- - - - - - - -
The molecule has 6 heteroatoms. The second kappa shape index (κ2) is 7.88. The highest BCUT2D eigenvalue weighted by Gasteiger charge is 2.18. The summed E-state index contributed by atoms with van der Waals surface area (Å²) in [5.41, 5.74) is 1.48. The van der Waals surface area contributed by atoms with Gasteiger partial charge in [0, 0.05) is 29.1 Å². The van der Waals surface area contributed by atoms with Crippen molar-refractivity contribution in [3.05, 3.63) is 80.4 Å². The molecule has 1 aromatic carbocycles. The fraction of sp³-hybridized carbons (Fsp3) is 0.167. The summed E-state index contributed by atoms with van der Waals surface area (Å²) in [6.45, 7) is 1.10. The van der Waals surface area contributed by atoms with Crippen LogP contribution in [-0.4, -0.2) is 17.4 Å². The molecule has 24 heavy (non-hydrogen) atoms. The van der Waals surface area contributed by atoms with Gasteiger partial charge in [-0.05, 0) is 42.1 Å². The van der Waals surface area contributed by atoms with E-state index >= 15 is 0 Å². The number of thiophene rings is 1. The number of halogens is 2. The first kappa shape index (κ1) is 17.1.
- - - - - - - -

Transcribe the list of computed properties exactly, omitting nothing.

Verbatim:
The molecule has 6 heteroatoms. The second kappa shape index (κ2) is 7.88. The highest BCUT2D eigenvalue weighted by Gasteiger charge is 2.18. The summed E-state index contributed by atoms with van der Waals surface area (Å²) in [5.41, 5.74) is 1.48. The van der Waals surface area contributed by atoms with Gasteiger partial charge in [0, 0.05) is 29.1 Å². The van der Waals surface area contributed by atoms with Crippen molar-refractivity contribution in [3.05, 3.63) is 80.4 Å². The molecule has 1 aromatic carbocycles. The fraction of sp³-hybridized carbons (Fsp3) is 0.167. The summed E-state index contributed by atoms with van der Waals surface area (Å²) in [6.45, 7) is 1.10. The van der Waals surface area contributed by atoms with Crippen LogP contribution in [-0.4, -0.2) is 17.4 Å². The molecule has 24 heavy (non-hydrogen) atoms. The van der Waals surface area contributed by atoms with Gasteiger partial charge in [-0.05, 0) is 42.1 Å². The van der Waals surface area contributed by atoms with E-state index >= 15 is 0 Å². The number of thiophene rings is 1. The number of halogens is 2. The first kappa shape index (κ1) is 17.1.